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The role of anxiety sensitivity-physical concerns in terms of quit day withdrawal symptoms and cravings: A pilot test among smokers with asthma



Andrienne L Johnson, Emily M O’Bryan, Kristen M Kraemer, et al.
J Asthma 2018;26:1–6
doi: 10.1080/02770903.2018.1437175.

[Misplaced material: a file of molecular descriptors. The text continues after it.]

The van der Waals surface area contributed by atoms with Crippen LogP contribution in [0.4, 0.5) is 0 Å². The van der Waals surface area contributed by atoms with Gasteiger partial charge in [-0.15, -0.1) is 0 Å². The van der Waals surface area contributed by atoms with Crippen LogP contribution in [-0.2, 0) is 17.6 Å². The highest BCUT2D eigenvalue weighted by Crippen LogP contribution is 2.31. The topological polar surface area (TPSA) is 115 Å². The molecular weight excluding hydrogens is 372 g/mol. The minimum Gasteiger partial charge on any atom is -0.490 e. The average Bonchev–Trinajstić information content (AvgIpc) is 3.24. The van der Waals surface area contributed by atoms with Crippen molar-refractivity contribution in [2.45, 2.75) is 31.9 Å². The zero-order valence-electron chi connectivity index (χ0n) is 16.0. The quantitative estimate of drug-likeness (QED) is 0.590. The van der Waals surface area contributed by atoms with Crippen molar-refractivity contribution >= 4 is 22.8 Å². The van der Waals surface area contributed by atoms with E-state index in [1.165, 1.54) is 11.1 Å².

Compared with their non-asthmatic counterparts, asthmatic patients often experience increased risk of relapse during the first months of their quit attempt due to prolonged withdrawal symptoms and cravings. Such experiences are believed to be linked to anxiety sensitivity (AS), a cognitive-affective vulnerability factor defined as the fear of arousal-related sensations due to perceived negative consequences. In this study, Dr Adrienne L Johnson and colleagues aimed to explore the predictive ability of precessation AS-physical concerns on the likelihood of withdrawal symptoms and cravings during a patient’s quit attempt. Controlling for the effects of cognitive and social domains of AS, this study specifically explored the effect of AS physical-concerns on the experience of these symptoms. Results showed that increased AS physical-concerns at precessation significantly predicted greater quit-day withdrawal symptoms and urge to smoke. The researchers concluded that asthmatic smokers are more likely to experience quit-day withdrawal symptoms if they experience AS-physical concerns. Based on this, AS concerns should be targeted as a smoking cessation strategy to help avoid increased withdrawal symptoms and cravings in asthmatic patients. Nicotine replacement therapies should also be optimised to help combat the experience of these symptoms.




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